Sagaing villagers forced to wear military uniforms in ploy to prevent attacks

Regime troops have been forcing villagers in Sagaing Region’s Wetlet Township to dress like soldiers and march at the head of their column in a bid to fend off attacks, according to local resistance sources.

The column in question began advancing on Thit Seint Gyi, a village on the western bank of the Ayeyarwady River some 18km east of the town of Wetlet, late last week. 

Sources say the column of around 100 soldiers abducted at least 20 civilians along the way and another 20 when it arrived in Thit Seint Gyi late Tuesday.

Those who were captured were interrogated and then used as human shields, according to an officer from the GZ Special Task Force-Wetlet, an anti-regime group operating in the area.

“I heard they beat their prisoners during interrogation. What they wanted to know was where they could find the local resistance forces,” said the officer.

He added that the military also forced some of the abductees to wear military uniforms and walk at the front of the column.

“According to intel from our scouts, they forced some of the abducted locals to wear military uniforms, carry their baggage and walk at the front of the column, so groups like ours don’t attack them,” he said.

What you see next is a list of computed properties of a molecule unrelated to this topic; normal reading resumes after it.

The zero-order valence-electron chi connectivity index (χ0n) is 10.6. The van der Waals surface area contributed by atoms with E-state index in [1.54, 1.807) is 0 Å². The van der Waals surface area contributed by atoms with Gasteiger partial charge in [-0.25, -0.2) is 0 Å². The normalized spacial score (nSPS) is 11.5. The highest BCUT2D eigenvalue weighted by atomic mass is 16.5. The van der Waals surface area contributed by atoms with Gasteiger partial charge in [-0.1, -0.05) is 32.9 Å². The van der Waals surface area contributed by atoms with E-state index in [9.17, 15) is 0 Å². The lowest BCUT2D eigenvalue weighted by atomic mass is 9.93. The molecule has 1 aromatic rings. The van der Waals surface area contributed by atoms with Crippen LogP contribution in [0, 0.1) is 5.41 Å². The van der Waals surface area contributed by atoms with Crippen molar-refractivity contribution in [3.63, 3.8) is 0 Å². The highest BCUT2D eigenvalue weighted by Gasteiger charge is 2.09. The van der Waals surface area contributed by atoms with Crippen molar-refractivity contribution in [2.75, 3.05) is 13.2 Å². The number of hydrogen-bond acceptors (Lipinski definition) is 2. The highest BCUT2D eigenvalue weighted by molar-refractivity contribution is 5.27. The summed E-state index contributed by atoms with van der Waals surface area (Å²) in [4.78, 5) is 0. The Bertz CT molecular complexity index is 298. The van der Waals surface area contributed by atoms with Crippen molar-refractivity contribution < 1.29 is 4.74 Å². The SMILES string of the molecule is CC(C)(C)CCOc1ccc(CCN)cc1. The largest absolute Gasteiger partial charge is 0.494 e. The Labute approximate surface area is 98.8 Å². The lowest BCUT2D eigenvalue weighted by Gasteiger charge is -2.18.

The troops marching through Wetlet have also been accused of torching hundreds of homes in the township, including in the villages of Magyi Thone Pin, Pale Thwe, Maung Kone and Hmethti.

Last Saturday, there were reports that they had killed at least three people, including a resident of Hmethti.

After the column arrived in Thit Seint Gyi, hundreds of people living in other villages in the same village tract, including Kadoh, Hlay Poh Seik, Ywar Thit, Yae Kan Poh, Kyar Kwin, and Htone Bo villages, reportedly fled their homes.

“We all know we have to run once they arrive, or else we’ll be interrogated or taken as hostages,” said one local who did not want to be named.

He added that some of the soldiers in the column that has been moving through the area were women.

While this could not be confirmed, it is consistent with reports that the wives of soldiers have increasingly been called upon to go into active duty amid high casualty rates and low recruitment numbers in the Myanmar military since last year’s coup.

Smoke rises from Padauk, a village in Sagaing Region’s Kanbalu Township, after it was attacked by junta troops on May 17 (Supplied)

Meanwhile, there have also been reports of widespread attacks on villages in the Chat Thin village tract, in Sagaing’s Kanbalu Township, in recent days.

According to resistance forces active in the area, a column of around 60 soldiers and 40 members of the military-backed Pyu Saw Htee militia destroyed 38 houses in four villages on Tuesday.

A resident of Kin Kyi, one of the villages that was targeted, said that the junta forces had a list of homes that were to be singled out for destruction.

“They chose the houses systematically. They went after property owned by families with ties to the revolutionary forces,” he said, adding that his own home was among those that had been burned to the ground.

Local resistance groups say they attacked the military column responsible for the raids, but no details regarding junta casualties were available at the time of reporting.

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